Comic books and Russian constructivism inform the work of New York photographer and painter Bram Tihany, whose photographs are featured in the new project space Benson-Keyes Gallery opening at a Southampton, N.Y., warehouse this weekend. Bram is better known in New York for more commercial projects: DC comics colorist (Batman! Wonder Woman!) and his company’s specialty of designing art for restaurants. (His father, architectural designer Adam Tihany, has done Mandarin Orientals in Geneva, Hyde Park and Las Vegas, Per Se restaurant, Le Cirque, etc.)   Bram admits there are some constrictions when doing art for restaurants like Aureole in New York and Aria in Las Vegas,. “Imagine if Michelangelo had painted the Sistine Chapel like a Francis Bacon; they would have burned the church down,” he notes. But, overall, he’s usually given about $70,000 per project and surprising carte blanche by the chefs. For Charlie Palmer’s Wind, in Dallas, he did a surreal series on weather in the movies, including an apocalyptic Mary Poppins and a  version of “The Wizard of Oz” in which in the whirling farmhouse lands smack-dab on munchkins. “All I said was :Here: Munchkins, and he went for it,” he says.


In Manhattan, Cassie Ramone and her “The Vivian Girls” band members take the stage at the Whitney Museum of American Art tonight at 8 (another band opens for them at 7 p.m. and admission is ‘pay what you will.)  The New Jersey-born band is something of a punk mix of the Shirelles and Sonic Youth, and the Whitney gig is their first show on a four-continent tour that plays several museum and art spaces, along with standard music venues. Ramone, a recent Pratt Graduate, says “artist friends and friends of friends” have helped the band get a network of booking at art and museum spaces, which they prefer to standard music venues because of “the care” and thought that tends to go into them. (The band’s name comes from an artwork by outsider artist Henry Darger.) The tour will end Halloween night, likely at the Masonic Temple in Queens, she says.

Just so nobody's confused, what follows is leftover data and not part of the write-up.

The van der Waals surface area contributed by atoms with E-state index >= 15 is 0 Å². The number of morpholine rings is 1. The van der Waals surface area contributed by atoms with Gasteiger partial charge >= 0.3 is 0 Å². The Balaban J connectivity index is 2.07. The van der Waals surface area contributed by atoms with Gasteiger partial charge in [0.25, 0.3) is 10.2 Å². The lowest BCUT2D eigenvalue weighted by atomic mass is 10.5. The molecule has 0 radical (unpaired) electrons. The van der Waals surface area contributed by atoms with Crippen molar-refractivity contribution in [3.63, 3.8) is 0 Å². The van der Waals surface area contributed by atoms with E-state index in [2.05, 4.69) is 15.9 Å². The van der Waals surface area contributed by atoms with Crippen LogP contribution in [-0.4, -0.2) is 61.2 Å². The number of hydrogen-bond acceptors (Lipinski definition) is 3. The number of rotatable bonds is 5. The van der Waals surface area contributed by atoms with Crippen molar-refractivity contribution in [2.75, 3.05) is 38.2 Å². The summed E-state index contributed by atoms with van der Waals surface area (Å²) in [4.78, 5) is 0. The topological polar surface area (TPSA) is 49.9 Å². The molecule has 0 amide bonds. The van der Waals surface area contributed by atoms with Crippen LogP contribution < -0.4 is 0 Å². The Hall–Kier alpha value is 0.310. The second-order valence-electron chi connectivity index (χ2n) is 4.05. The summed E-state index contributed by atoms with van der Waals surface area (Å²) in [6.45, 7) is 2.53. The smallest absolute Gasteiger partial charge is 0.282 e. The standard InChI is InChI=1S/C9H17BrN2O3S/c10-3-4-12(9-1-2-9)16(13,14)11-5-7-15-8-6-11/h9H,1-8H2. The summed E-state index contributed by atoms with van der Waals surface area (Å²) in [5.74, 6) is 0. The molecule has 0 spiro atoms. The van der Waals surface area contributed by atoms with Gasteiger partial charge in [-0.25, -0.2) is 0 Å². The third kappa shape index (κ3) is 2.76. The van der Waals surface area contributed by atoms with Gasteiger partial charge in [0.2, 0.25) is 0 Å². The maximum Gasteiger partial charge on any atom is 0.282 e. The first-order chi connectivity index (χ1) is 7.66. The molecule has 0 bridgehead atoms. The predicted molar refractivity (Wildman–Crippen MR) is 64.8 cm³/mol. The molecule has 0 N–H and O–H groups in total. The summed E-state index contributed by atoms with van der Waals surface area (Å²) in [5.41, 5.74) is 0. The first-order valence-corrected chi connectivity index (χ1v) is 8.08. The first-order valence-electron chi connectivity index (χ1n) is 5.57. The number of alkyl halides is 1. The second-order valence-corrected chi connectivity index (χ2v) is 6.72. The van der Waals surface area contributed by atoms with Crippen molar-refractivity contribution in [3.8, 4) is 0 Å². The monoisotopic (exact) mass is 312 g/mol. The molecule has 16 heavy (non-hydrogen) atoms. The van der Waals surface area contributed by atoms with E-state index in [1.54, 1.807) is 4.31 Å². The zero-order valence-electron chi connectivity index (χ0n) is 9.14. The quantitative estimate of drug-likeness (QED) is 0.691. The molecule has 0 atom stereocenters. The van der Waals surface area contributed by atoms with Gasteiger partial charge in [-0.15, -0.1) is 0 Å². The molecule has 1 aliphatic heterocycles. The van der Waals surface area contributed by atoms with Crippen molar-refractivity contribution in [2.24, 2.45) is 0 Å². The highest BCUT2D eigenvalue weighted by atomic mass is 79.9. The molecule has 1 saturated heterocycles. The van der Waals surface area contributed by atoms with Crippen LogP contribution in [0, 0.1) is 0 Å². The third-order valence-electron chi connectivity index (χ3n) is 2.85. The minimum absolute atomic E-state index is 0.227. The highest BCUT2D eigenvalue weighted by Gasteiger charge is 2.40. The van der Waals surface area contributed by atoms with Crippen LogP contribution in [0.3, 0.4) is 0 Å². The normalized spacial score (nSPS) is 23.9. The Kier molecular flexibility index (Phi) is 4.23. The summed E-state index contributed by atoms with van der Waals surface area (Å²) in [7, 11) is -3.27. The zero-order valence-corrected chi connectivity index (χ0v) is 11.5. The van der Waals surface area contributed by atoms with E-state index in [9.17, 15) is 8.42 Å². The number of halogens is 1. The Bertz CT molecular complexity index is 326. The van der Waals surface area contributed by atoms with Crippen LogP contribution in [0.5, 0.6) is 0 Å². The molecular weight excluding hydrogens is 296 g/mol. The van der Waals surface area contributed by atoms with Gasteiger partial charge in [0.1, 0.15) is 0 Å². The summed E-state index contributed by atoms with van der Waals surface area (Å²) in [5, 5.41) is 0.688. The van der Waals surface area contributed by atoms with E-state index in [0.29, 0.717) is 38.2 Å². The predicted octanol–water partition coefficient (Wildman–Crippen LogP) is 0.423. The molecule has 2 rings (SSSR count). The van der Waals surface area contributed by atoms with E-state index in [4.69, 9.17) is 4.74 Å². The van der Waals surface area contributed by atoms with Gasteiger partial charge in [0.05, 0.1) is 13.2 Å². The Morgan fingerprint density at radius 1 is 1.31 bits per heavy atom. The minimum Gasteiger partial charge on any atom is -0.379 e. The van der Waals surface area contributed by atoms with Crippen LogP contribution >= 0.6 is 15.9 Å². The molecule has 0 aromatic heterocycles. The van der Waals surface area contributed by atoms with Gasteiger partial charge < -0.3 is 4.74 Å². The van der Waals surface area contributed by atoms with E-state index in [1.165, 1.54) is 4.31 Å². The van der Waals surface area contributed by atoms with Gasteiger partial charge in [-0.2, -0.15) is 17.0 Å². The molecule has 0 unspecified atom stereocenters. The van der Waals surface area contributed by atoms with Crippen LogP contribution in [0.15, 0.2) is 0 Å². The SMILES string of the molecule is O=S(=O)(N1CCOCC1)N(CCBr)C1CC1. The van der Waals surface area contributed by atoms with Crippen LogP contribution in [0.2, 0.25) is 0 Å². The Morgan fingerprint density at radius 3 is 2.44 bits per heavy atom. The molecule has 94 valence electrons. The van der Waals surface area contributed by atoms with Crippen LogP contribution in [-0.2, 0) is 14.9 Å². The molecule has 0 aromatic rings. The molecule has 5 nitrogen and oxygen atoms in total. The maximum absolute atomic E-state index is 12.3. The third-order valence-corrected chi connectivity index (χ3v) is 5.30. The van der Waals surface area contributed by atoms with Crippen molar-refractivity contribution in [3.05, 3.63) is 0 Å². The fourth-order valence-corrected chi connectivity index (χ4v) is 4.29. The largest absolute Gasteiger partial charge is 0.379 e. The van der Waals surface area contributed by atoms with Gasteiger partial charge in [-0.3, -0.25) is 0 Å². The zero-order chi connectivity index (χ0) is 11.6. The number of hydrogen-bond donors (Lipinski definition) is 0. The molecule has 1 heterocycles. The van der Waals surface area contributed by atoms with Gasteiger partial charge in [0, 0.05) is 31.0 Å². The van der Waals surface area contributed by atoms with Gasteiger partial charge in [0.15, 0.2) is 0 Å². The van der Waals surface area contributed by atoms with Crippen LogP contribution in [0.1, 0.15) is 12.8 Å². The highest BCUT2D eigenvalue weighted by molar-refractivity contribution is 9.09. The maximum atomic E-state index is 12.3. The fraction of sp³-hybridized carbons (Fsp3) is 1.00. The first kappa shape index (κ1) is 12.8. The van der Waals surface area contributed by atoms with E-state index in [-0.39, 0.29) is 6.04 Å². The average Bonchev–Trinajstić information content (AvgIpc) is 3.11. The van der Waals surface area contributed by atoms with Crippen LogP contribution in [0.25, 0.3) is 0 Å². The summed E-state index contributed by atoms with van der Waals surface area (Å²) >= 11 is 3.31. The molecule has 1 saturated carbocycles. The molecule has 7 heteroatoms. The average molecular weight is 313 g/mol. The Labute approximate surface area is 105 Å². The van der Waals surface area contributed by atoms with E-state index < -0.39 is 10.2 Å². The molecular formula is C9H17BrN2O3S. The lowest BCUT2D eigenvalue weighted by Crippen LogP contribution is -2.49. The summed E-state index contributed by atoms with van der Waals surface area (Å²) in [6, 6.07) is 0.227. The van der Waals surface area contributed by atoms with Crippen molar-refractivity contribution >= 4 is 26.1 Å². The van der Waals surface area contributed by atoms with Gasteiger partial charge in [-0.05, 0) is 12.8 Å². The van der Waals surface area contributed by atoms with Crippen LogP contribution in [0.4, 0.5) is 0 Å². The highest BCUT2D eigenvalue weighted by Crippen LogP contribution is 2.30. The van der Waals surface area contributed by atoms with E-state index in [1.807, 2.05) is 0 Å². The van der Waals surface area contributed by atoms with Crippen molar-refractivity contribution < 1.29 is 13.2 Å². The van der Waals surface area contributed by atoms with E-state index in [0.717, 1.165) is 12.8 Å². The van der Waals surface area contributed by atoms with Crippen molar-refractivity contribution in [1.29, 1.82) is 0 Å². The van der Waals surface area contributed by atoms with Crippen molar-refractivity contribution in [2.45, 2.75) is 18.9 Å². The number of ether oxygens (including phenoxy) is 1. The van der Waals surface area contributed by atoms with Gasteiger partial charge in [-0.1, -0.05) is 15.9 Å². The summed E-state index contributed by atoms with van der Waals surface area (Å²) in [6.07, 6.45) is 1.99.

Hard-Headed Proof

More than two-dozen New York galleries have closed in the past several months, several with the promise that they are merely relocating. But Bryce Wolkowitz has gone to the trouble to prove it. The gallery is giving hard-hat preview tours of its new space at 505 West 24th Street this summer. The new gallery will launch with on September 17 with an group show featuring the work of Yongseok Oh, Alan Rath, Ben Rubin, and Marina Zurkow, among other artists.


The Archives of American Art has picked its annual honorees. On Oct. 29, it will salute sculptor Richard Artschwager, collector Douglas S. Cramer and Jack Lenor Larsen, a collector and textile designer best known for his Hamptons arts space and garden, LongHouse Reserve.. On the same evening, at its annual gala in New York, the Archives’ Lawrence A. Fleischman Award for will be presented to independent curator Klaus Kertess.